Four years ago today (a birth story)

Four years ago today, I looked like this:

In Mommy's tummy-by Marcel/ All rights reserved Mama C and the Boys 2011

according to Marcel.

I love October for his birth at the beginning of the month, and the anniversary of learning that Sam’s first mama had chosen me to be Sam’s everyday Ma at the end of October. It is the time of the year that I often feel my best–in many connective tissue to the world ways. I always feel like writing poetry, baking, taking pictures, hiking, making things.

In my adoption advocacy work and in all the ways that I experience my adoptive parent identity– I struggle to give myself permission to honor the mythical joy that conceiving and birthing this child was for me. I tried to conceive via artificial insemination prior to adopting Sammy, for about a year and a half.  When I decided that I wanted to bring another child into the mix I didn’t know how I was going to go about it.  I considered adoption and ADI. Then God/the universe put the donor, Sammy, and me in a toy store at the same time and threw in a few musical instruments to make the meeting more fun. A little over a year later, and I am walking into a hospital about to give birth.

Four years ago today I arrived at the maternity ward to be monitored because my fluids were low. I had two phenomenal birth partner/coaches in the cots next to me as we waited our turn to be blasted with Pitocin and sent on the ride of a lifetime. The next morning I was induced. Some thirty-six hours later Marcel was cut out of me tightly wrapped with that blasted cord around his neck hollering to everyone to turn down the lights, and get him to his Mama. It was a dramatic entrance, as most of his have been to this day.

I still can feel his head against my cheek as they sewed me up, and my tears streaming down onto his little face. The aching I had to see him, and reassure him that I was there, and he was too.  Back in the room I can still hear the wail I let out from the terror I had experienced for the few moments when he had crowned and then they lost his heart rate on the monitor. They told me that I needed to relax, and breathe as deeply as possible to get him the oxygen he needed. I went into a trance of sorts, singing the  song “Summertime” over and over again while picturing him running towards me on a beach chasing something.  It was the song Sam and I had been singing  to him for the last nine months. I believed it would help him find his way to us in full thriving glory. It worked.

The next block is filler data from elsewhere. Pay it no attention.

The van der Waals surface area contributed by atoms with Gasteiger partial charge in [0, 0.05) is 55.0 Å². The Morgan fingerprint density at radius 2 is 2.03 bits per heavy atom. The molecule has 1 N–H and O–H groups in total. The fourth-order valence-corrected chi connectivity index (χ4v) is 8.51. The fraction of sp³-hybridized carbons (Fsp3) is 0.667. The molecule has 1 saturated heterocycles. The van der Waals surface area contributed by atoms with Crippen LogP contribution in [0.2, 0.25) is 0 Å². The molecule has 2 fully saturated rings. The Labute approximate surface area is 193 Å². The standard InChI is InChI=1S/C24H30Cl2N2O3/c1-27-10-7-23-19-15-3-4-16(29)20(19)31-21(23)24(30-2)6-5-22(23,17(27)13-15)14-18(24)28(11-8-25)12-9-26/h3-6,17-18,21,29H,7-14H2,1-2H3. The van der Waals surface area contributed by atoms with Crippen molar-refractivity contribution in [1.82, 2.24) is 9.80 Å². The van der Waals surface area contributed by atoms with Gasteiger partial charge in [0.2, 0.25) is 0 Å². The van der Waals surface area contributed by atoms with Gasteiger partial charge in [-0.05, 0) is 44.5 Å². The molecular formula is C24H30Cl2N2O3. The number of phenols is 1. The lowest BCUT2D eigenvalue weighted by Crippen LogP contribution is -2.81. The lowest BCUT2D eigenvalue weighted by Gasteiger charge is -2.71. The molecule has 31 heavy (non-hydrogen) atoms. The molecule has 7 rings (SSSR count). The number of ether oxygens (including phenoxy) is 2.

After my loud moment of self indulgent release the doctor placed him on me immediately. She would have no part of my wanting a moment to myself. He latched on in about five seconds flat. “Does he have to do that?” I asked. Clearly I thought I was entitled to a few minutes where someone was not kicking and pushing, or cutting into or sucking the life out of me.

I remember the doctor laughing, and saying “With that labor and delivery–you all deserve for this part to be easy.”  Well I don’t know about that, but I did lovelovelovelove nursing. It was something I grieved not being able to provide for Sammy. It was for me a remarkable gift to be able to provide with such ease. I nursed Marcel until he was two.

Because of all these things, and the fact that Marcel’s donor, Tree is powerfully present these days, I am going to re-post an excerpt of a poem I wrote in honor of Marcel’s coming into being and Tree and the stories our bodies weave together in the making of a child.

Ancestors Unfold (excerpt)

The ancestors knead into him
the traits he will keep;

He will have my long fingers
and graceful hands

And our square finger tips,
said the man.

All but one on each hand.

Then our square jaw,
acquiesces the man.

Chanting into him the stories
he won’t remember:

Of the giant mechanized birds flying
over the islands, bringing brides
and promises rising.
Of the grieving brother left
lying in the sand denying.

Voices louder like the oil around the sizzling plantains frying.

Ancestors assigning traits he will keep:

the muscle mass on his thighs
green-brown lace in his eyes.

The hair they concede will be a surprise.

Words-words will come easy
the storytellers gathered agree.
Humor enough for days, they make him
devious, short tempered
yet measured in ways.

Great grandfathers bickered
and aunties chimed in;
He’ll carry which songs?
Resemble whose kin?

A young man being determined-
a boy not yet wrapped
in the millions of years
of expectations that are

breathed in
beat in
kissed and
and wished in

from his dark ancestor’s
and his light ancestor’s


Oblivious the mother woman now
rolls over
stretches and yawns.

Only half noticing the crows
cautiously calling to her- dawn dawn



  1. So beautiful, this post brought me to tears. Birthing and nursing have been the greatest gifts and honors of my life, along with adopting my sweet boy. So your post brought me back to my happy place:). Happy Birthday to Marcel, to all of you…

  2. Wow. What a beautiful and loving post. Happy birthday to your little man. Enjoy this time of year, count your blessings, and keep writing beautiful stories. I needed this tonight. Thanks.

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